By Naama Raz Yaseef
It is hard to imagine, but still, this will happen: areas near the Bay will be drowned. With climate change and global warming, the sea is rising, and this means that parts of our shorelines will be lost, with devastating implications to assets on or near the shoreline. Ten years from now, areas in North Richmond will be flooded during large storms like the ones we recently experienced (and we will have more and more of those!) or during king tides. This also has broader implications for communities living farther away. For example, the West County Wastewater facility is expected to be flooded by the year 2050, making it impossible to service its approximately 100,000 customers in Contra Costa.
We often ignore problems if they’re far enough into the future because we have enough current problems, right? But actually, now is the best time to start working on this problem, before it becomes a disaster. Planning, funding, designing, and building effective solutions to sea-level rise are large schemes that need much time, especially if we want to get it right.
The North Richmond Shoreline project took shape from ideas generated through the Resilient by Design Challenge. Encouraged by Supervisor John Gioia, the project uses a state grant, Measure AA, to fund a planning effort that uses a collaborative, community-based approach to design a solution to sea-level rise for North Richmond. The project is managed by West County Wastewater along with urban designers and landscape architects from Mithun, environmental engineers from ESA, and us, The Watershed Project, leading community involvement.
The intention is to use solutions that are nature-based, meaning, they are inspired by the legacy of our natural environments and our local communities and designed to simultaneously help both. Traditional, vertical levees are fixed to a maximum water level and do not adapt to the natural ebb and flow. They need to be repaired from time to time, while nature-based horizontal levees often require less maintenance, as they are designed to work as a natural wetland.
Vertical levees create barriers while horizontal levees improve the accessibility and our enjoyment of the shoreline. They take care of people and the environment. During high water levels, the permeable soils and dense vegetation increase infiltration, reduce sea-level rise, and mitigate the impact of waves. During the dry season, partially treated wastewater can be discharged into the wetland, the wetland keeps treating the water and the water replenishes the plants.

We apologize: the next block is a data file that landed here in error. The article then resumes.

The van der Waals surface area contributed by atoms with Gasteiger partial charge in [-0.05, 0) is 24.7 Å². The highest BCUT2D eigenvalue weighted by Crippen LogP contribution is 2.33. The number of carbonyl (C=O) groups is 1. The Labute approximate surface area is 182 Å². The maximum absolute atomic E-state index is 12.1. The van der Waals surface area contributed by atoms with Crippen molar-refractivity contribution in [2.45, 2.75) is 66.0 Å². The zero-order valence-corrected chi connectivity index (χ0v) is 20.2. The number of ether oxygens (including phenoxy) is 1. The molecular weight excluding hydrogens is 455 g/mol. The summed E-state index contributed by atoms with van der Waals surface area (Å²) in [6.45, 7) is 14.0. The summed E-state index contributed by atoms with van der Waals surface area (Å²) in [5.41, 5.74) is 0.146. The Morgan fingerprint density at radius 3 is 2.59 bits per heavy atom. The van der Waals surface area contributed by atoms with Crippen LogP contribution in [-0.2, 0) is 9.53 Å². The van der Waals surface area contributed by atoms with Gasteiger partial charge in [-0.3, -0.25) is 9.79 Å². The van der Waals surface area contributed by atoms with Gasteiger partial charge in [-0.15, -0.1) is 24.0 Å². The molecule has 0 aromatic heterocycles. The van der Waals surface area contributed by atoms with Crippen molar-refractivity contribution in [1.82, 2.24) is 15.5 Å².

The design of the North Richmond shoreline is intended not only to reduce the impact of sea-level rise but also to create opportunities for our communities. For example, this can include better access to trails, educational facilities, and maybe even a boardwalk lined with small restaurants. We dream big and aspire for an even farther-reaching impact, by including plans for improved housing, jobs, and education.
How to get involved
So what will our shoreline look like? The planning phase is starting in early 2022, and community members are called to take an active role and be part of the decision-making process. If this is something that interests you, come sit at the table and shape the form of the North Richmond Shoreline! We are looking for paid (up to $1,000) community members to take part in co-leading the envisioning of the shoreline design project, by working 1-2 hours weekly, between February and September (with a break in the summer months). To learn more, visit our webpage or attend a webinar on Monday, January 24th, 6-7 pm. To apply, fill out a short application form no later than January 31st, 2022. No experience is required– we welcome all members of the North Richmond community.
Also, in February, we will be holding four learning workshops on topics ranging from environmental activism in Richmond, investment in the community, the technical aspects of the project, climate change and sea level rise, and nature-based solutions. The timing and links to join these webinars will be posted on the website in early February.